Tumor Imaging using MRI, Ultrasound (US) and Bioluminescence (BLI)
In this study, Ramasawmy et al.1 sought to compare 9 Tesla (T) MRI, Benchtop (1T) MRI, Vevo US and BLI in the ability to monitor and detect tumor growth in a xenograft colorectal metastasis model in the mouse liver.
The ability to assess successful tumor engraftment and measure tumor growth longitudinally is an extremely valuable tool in preclinical oncology research, especially when attempting to translate these results to the clinic.
- 9T MRI was considered the gold standard imaging modality for this paper
- Imaging performed on 4-5 time-points from 2-28 days post tumor engraftment
- Tumor burden measured with US and 1T MRI were highly correlated with 9T MRI; BLI overestimated tumor burden
- Tumor detection is more sensitive with US than 1T MRI at early time-points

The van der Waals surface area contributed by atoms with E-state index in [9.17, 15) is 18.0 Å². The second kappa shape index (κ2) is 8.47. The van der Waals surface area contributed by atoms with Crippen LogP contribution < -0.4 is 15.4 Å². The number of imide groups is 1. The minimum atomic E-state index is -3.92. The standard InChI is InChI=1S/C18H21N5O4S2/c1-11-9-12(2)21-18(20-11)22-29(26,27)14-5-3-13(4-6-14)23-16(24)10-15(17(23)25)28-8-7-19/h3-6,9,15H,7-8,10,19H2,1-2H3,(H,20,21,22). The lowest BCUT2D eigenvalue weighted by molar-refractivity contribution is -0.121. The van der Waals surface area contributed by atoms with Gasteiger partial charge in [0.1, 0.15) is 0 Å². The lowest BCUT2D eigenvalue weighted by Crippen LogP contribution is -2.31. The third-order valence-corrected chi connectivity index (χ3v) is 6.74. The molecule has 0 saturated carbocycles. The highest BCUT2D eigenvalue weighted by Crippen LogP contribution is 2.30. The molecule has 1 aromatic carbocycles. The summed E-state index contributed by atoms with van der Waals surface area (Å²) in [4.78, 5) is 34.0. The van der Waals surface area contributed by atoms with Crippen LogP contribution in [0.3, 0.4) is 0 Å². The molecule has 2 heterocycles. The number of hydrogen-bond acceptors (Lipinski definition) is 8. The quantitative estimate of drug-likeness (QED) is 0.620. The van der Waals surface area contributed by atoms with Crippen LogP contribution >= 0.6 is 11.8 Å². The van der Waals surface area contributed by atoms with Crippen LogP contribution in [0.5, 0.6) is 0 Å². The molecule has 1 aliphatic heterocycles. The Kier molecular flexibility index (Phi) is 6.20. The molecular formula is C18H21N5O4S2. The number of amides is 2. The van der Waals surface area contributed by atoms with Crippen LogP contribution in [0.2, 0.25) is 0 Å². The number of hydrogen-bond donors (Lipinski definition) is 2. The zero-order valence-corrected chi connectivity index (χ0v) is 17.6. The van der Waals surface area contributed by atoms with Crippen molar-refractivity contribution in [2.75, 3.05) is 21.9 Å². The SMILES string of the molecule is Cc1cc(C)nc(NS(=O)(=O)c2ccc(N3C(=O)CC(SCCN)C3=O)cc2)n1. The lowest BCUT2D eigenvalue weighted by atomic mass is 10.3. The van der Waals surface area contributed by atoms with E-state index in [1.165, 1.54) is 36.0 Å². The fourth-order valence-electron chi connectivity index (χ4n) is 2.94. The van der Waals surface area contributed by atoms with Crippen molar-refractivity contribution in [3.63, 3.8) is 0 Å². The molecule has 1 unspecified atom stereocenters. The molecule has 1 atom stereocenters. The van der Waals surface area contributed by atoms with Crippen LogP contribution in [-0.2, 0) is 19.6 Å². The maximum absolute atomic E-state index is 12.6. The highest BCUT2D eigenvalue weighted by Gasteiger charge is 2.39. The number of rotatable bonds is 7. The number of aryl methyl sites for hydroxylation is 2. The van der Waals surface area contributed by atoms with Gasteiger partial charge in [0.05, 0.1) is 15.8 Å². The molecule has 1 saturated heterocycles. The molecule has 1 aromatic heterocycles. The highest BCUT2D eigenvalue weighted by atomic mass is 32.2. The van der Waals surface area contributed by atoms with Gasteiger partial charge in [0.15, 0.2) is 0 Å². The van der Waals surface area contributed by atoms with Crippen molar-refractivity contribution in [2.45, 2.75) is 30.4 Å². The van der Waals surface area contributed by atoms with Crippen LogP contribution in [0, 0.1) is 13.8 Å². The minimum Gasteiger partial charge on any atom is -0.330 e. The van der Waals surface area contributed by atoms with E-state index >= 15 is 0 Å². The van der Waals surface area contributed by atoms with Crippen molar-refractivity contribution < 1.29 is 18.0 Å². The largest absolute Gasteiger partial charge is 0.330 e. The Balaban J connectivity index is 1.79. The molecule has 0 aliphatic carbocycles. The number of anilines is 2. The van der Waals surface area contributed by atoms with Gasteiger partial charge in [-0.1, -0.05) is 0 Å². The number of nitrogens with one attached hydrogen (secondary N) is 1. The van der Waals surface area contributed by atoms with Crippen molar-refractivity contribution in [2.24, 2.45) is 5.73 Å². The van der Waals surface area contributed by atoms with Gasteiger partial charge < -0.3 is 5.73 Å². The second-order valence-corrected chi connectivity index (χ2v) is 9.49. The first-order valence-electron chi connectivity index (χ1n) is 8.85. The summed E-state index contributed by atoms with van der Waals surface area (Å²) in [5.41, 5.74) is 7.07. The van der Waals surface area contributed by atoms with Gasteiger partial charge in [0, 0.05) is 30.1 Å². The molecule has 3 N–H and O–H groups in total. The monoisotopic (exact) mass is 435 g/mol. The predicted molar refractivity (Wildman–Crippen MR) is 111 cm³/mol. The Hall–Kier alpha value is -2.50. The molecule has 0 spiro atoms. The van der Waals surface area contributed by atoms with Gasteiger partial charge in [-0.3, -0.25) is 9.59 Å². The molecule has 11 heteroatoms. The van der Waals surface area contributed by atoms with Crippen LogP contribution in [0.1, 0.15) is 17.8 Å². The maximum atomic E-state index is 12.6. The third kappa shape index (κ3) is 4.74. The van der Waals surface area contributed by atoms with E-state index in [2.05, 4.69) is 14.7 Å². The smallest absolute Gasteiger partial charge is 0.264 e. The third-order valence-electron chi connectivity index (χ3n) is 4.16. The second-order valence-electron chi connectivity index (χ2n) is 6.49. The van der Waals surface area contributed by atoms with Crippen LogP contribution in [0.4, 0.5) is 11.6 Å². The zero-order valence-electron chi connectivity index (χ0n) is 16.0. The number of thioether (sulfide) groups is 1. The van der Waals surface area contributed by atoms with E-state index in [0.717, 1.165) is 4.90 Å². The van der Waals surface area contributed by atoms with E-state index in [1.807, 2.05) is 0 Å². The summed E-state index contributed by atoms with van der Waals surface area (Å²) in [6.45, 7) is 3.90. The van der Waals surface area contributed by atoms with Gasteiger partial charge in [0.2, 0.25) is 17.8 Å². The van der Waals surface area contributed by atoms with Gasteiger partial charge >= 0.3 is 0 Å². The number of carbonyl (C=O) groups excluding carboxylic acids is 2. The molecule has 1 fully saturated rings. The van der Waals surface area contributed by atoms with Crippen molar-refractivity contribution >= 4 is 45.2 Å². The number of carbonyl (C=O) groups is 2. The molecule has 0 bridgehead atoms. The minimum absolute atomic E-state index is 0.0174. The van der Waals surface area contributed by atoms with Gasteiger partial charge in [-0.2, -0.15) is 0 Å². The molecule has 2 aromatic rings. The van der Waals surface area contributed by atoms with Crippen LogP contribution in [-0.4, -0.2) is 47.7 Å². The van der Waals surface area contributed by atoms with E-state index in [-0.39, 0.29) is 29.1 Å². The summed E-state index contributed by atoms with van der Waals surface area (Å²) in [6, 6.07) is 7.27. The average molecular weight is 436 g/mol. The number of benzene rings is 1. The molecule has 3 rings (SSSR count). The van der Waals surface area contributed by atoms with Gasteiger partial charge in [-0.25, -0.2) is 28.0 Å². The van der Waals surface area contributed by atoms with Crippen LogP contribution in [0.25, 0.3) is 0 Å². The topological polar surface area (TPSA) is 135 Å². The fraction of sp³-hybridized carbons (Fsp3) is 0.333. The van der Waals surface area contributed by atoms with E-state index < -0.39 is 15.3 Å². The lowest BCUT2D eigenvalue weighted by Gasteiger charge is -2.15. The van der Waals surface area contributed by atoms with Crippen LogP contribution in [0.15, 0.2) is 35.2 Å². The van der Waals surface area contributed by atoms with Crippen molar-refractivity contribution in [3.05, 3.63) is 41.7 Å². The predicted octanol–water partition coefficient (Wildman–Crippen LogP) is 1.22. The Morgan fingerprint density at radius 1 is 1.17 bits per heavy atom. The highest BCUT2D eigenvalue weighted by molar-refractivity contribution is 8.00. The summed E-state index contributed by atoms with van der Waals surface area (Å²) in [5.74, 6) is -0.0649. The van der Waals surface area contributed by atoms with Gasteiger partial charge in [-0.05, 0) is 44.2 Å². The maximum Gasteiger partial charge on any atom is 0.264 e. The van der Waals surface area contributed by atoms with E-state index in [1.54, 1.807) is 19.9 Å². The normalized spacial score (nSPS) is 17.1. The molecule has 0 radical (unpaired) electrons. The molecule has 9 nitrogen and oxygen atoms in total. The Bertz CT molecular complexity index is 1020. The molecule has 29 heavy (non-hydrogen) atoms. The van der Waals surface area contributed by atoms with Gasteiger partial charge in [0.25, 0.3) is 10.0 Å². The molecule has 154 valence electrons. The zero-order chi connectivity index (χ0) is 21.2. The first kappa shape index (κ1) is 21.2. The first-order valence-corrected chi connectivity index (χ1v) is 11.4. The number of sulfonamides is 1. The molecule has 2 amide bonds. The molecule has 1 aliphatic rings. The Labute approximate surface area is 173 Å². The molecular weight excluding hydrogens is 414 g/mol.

- BLI was highest throughput; 1T MRI was lowest
- 9T MRI has lowest inter and intra-user variability (variability similar for 1T MRI vs US)
- Coefficient of variability measuring tumors manually with calipers is even worse (measured elsewhere, references provided)
- US has best resolution and is most sensitive in detecting tumor doubling time
- BLI not sensitive to variability in tumor size
This study concludes that 1T MRI and US are both good options for characterizing tumor growth. A multi-modal approach might be best, using BLI to screen for successful tumor engraftment and US as a “…low-cost, and rapid platform for tumor burden assessment…”.
1. Ramasawmy R, Johnson SP, Roberts TA, et al. Monitoring the Growth of an Orthotopic Tumour Xenograft Model: Multi-Modal Imaging Assessment with Benchtop MRI (1T), High-Field MRI (9.4T), Ultrasound and Bioluminescence. PLoS One. 2016;11(5):e0156162. doi:10.1371/journal.pone.0156162.